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Thread: Handrail Question Permit Question

  1. #1
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    Handrail Question Permit Question

    Okay here is the question about a home 45+ years of age:

    Client's insurance company did a drive by and sent the homeowner a letter that they must install a handrail (Not Guards) or the policy will be canceled and gave them xyz time.

    Went out, spoke with them, and the upper porch is over 30 inches, but needs to be fixed before I would make guards. Needs new porch first, insurance does not care about the porch just wants handrail.

    So with that said, if I were to submit a permit in AHJ for just a handrail on the steps, would the review and inspection be required to install the guards.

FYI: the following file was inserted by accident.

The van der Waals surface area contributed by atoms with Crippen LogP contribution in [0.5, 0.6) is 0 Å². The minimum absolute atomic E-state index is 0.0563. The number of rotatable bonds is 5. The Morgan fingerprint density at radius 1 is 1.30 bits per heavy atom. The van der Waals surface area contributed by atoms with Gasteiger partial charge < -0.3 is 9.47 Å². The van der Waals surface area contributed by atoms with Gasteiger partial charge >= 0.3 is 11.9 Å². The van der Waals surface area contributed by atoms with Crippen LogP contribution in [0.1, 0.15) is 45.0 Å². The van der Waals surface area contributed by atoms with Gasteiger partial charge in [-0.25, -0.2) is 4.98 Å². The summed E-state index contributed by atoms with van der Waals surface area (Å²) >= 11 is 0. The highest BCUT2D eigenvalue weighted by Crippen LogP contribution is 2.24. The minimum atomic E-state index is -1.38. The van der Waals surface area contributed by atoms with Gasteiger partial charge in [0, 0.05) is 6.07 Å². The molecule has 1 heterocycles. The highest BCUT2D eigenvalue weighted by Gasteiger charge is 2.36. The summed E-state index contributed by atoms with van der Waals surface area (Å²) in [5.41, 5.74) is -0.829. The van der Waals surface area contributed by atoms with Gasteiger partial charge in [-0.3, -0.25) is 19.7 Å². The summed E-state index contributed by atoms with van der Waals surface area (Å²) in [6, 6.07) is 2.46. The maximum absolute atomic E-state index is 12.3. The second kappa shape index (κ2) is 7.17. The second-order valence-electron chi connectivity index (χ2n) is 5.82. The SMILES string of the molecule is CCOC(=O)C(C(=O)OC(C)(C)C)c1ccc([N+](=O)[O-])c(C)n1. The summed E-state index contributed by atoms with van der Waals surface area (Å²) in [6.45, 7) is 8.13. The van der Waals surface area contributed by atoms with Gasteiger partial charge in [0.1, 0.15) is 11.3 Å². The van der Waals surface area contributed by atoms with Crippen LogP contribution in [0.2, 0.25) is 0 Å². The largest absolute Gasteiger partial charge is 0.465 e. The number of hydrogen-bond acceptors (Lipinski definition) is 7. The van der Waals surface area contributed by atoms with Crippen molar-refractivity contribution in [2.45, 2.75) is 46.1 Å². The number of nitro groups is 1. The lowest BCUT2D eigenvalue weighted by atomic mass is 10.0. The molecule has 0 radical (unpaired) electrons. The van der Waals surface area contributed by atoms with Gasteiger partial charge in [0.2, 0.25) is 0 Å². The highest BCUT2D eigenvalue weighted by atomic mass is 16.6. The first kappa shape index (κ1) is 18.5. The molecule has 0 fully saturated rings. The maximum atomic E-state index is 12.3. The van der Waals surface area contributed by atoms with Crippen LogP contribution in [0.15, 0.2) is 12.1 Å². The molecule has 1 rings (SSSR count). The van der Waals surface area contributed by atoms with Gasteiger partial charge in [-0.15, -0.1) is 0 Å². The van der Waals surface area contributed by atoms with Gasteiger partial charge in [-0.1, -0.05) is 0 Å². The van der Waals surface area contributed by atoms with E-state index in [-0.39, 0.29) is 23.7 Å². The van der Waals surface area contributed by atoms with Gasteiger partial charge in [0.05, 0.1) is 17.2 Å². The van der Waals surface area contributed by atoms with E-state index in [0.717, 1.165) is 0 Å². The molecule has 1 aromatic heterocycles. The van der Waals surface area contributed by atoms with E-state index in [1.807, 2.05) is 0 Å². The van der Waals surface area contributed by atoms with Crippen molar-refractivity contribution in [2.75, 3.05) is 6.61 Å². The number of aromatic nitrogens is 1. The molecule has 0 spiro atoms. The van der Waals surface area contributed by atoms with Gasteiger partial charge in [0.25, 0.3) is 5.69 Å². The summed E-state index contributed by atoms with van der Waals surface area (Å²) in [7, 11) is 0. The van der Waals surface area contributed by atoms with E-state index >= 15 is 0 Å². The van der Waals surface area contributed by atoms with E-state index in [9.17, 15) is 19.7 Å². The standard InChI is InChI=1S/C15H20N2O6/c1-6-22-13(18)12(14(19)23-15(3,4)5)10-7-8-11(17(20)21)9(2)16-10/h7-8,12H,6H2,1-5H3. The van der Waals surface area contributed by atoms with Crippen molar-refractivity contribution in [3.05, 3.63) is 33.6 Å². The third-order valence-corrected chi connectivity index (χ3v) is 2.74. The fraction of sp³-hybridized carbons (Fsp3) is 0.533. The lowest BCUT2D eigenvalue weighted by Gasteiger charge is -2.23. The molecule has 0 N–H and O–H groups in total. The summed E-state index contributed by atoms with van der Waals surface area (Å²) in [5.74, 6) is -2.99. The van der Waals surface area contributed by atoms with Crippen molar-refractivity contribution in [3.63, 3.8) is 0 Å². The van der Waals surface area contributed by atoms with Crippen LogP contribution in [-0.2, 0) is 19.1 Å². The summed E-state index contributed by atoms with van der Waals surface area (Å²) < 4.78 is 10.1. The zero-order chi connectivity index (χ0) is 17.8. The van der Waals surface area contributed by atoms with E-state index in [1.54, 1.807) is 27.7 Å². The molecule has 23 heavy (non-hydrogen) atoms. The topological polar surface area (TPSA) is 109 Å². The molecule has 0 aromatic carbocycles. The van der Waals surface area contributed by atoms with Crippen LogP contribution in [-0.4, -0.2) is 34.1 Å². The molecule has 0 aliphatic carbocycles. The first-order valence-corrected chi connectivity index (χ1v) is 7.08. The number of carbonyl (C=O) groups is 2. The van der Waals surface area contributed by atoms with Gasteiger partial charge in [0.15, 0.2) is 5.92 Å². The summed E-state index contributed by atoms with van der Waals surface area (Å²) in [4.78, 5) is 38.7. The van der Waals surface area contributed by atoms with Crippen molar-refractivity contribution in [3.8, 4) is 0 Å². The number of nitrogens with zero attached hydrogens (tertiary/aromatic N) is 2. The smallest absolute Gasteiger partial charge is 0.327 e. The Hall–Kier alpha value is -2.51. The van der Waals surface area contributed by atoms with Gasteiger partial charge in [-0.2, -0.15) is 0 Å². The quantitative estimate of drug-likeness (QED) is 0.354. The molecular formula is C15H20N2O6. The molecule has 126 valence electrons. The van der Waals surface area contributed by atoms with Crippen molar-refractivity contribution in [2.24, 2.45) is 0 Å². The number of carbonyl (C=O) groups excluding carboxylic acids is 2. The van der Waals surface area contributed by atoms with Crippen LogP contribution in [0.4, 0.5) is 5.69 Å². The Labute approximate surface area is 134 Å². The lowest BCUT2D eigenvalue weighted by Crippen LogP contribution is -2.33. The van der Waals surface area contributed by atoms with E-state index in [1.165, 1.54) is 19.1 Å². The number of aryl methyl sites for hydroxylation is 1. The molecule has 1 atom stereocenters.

In a more simpler question, if I applied for a permit to install a handrail and your office issued the permit for the handrail on the steps would you or is the building official allowed to then require the guards when the permit is only requested for the handrail?

    I drew a plan view below for reference.

    The client is not against doing the guards, but the insurance company does not care about the guards just the handrail and there is not enough time or money in the budget to rip the porch down now and do all over.

    Client wants to do the handrail for now and the rest later in the year when better funded.

    Does the code allow for requesting work be done for an item like this when not requested on the permit?

    Thanks for the input....


  2. #2
    Sawhorse